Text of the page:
• Dalkey Castle and heritage center


Newgrange and Hill of Tara

The Hill of Tara is an important historical sight. It’s a sacred place, where the high kings were crowned. It has a lot of earthwork monuments of burial and ritual nature. There are also some stories in the Irish mythology about Tara.
On the Hill is the Saint Patrick’s Church and Visitor Centre.
The Battle of Boyne was 1960 on the Boyne River. The Protestant King William won against the Catholic King James, which meant the continuation of protestant rule in Ireland.
Brú na Bóinne is the largest and one of the most important prehistoric megalithic sites in Europe. The most well known sights are Newgrange, Knowth and Downth.
Newgrange was built in 3200 BC and is therefore older than Stonehenge.

Wicklow Mountains and Glendalough

Glendalough was founded in the 6th Century and partly destroyed in the 14th Century.

Cliffs of Moher and County Claire

The Cliffs of Moher are breathtaking, but not really near Dublin, however as I did a daytrip from Dublin I felt like I had to include it.I Took a Bus to Galway, which took 3 to 4 hours.
The Burren is one of the largest karst landscapes in Europe.
Poulnabrone Dolmen is a tomb in the Burren.
Cliffs of Moher
Near the Cliffs of Moher are some smaller cliffs, that are also called “mini Cliffs” by the locals.
Kilfenora Cathedral a 12th Century Cathedral, which is partly in ruins and is known for displaying three high crosses. High Crosses are free-standing richly decurated Christian crosses.

Dunguaire Castle (16th Century)


Peninsula Howth is near Dublin, so you can also do it as a daytrip. I did it on my second trip to Ireland.

Posted by Steffi Kay 09:00 Archived in Ireland Comments (0)

Introduction to Ireland / Trivia

There are a few things that surprised me, when I first travelled to Ireland. First of all that there is a language named Irish. Now it is only spoken in some counties, however I was told most people learn it in school. I (like most foreigners) loved the ideas. Some locals were less enthusiastic and would have preferred to learn a more useful language. Still it is the first language in some countries and you might see it written on some signs.

The people and my experiences:

Most of the people I met in Ireland were very open and nice. If you stand too long in a corner in Ireland looking at a city map, you are always asked if you’re lost. They also had security in the Dublin rail later at night. I never had any problems, but it gave a sense of security. The rail network in Dublin is very well developed, which I liked, since busses aren’t my favourite public transport for cities. I took a lot of buses for longer distances on my second trip, which worked great, but in cities I prefer the rail. It is easier to navigate there and find out, when you had to get off.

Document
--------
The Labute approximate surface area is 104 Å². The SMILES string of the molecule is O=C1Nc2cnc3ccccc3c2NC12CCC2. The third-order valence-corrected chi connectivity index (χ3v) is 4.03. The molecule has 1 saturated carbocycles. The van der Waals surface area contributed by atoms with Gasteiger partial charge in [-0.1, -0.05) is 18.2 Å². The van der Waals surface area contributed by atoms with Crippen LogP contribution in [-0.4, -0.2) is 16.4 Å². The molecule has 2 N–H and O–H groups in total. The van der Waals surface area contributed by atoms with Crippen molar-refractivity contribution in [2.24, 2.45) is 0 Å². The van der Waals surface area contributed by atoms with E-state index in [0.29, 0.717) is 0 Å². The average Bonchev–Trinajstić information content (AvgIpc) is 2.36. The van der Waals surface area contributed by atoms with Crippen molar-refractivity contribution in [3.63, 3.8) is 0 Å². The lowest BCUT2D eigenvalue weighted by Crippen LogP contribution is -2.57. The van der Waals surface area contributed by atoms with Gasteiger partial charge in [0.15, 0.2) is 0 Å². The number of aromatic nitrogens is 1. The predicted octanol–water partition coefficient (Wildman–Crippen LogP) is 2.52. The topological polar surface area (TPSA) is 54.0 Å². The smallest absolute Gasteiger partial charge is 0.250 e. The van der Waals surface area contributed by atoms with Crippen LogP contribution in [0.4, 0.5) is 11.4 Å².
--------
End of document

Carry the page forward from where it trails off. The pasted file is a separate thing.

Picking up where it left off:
I also loved that there are sheeps just running around, sometimes even on the road, so be careful, if you drive yourself. There are also a lot of hikes over privately owned properties, so respect the people and close the gates after you. You don’t want to be at fault, for some sheeps being run over, because you were too lazy to close the gate properly, right? Often there are ladders near the gates, so you don’t have to open the gates. I generally did took the ladders, but as long as you close the gate behind you, do whatever you prefer. The people are very helpful, even if you enter their properties. I was once in the front yard taking a photo, when the owner came out of the door. I was really worried, because though I was careful, I was definitely on his property and not the official trail. I was like “It’s really beautiful.” And the owner was totally chilled and like “yeah, isn’t it”. I was really happy he totally ignored my trespassing and we talked about the view -much better for me.

Ireland is the only place I know, someone offers you a ride, back to the hostel, when you ask them for water. Just to make clear, I got the water as well. So if you want to hike, always take enough water. You might get distracted and spend more time, than you originally intended.
I was also told that hitch hiking wasn’t any problem in some parts of Ireland. I didn’t do any traditional hitch hiking, though I was offered and provided some rides and trusted my instincts, when I decided, if I wanted to take them.
As it was my first travelling by myself, I learnt the lesson to trust my instincts.

The only one bad experience was being hugged against my wished. He also tried to kiss me, but luckily it stayed with the try and we were in public. While I was in no real danger, it still it stayed on my mind for the rest of the day. I learnt something from it though, if your instincts tell you to run, get rid of the other person. If you seem unfriendly, that is not a high price to pay, for feeling safer.